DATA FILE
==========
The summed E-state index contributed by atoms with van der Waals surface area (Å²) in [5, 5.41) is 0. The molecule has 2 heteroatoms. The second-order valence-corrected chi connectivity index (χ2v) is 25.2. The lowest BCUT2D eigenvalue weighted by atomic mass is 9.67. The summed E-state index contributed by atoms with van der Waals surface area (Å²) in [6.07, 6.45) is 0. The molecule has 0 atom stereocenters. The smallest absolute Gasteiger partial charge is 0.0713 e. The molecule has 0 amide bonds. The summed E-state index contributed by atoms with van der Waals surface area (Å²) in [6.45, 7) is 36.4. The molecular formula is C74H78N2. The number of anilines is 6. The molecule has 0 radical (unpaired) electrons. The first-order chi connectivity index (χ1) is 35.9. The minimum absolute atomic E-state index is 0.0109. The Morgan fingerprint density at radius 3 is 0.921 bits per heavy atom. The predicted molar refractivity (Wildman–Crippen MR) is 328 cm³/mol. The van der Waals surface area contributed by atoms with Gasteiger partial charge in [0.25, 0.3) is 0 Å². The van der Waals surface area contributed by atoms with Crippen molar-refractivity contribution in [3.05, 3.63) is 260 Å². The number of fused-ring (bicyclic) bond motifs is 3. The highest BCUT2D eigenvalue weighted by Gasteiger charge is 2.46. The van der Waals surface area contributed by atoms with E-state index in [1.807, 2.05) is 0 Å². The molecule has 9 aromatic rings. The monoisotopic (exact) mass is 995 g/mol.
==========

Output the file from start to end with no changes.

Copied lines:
The summed E-state index contributed by atoms with van der Waals surface area (Å²) in [5, 5.41) is 0. The molecule has 2 heteroatoms. The second-order valence-corrected chi connectivity index (χ2v) is 25.2. The lowest BCUT2D eigenvalue weighted by atomic mass is 9.67. The summed E-state index contributed by atoms with van der Waals surface area (Å²) in [6.07, 6.45) is 0. The molecule has 0 atom stereocenters. The smallest absolute Gasteiger partial charge is 0.0713 e. The molecule has 0 amide bonds. The summed E-state index contributed by atoms with van der Waals surface area (Å²) in [6.45, 7) is 36.4. The molecular formula is C74H78N2. The number of anilines is 6. The molecule has 0 radical (unpaired) electrons. The first-order chi connectivity index (χ1) is 35.9. The minimum absolute atomic E-state index is 0.0109. The Morgan fingerprint density at radius 3 is 0.921 bits per heavy atom. The predicted molar refractivity (Wildman–Crippen MR) is 328 cm³/mol. The van der Waals surface area contributed by atoms with Gasteiger partial charge in [0.25, 0.3) is 0 Å². The van der Waals surface area contributed by atoms with Crippen molar-refractivity contribution in [3.05, 3.63) is 260 Å². The number of fused-ring (bicyclic) bond motifs is 3. The highest BCUT2D eigenvalue weighted by Gasteiger charge is 2.46. The van der Waals surface area contributed by atoms with E-state index in [1.807, 2.05) is 0 Å². The molecule has 9 aromatic rings. The monoisotopic (exact) mass is 995 g/mol.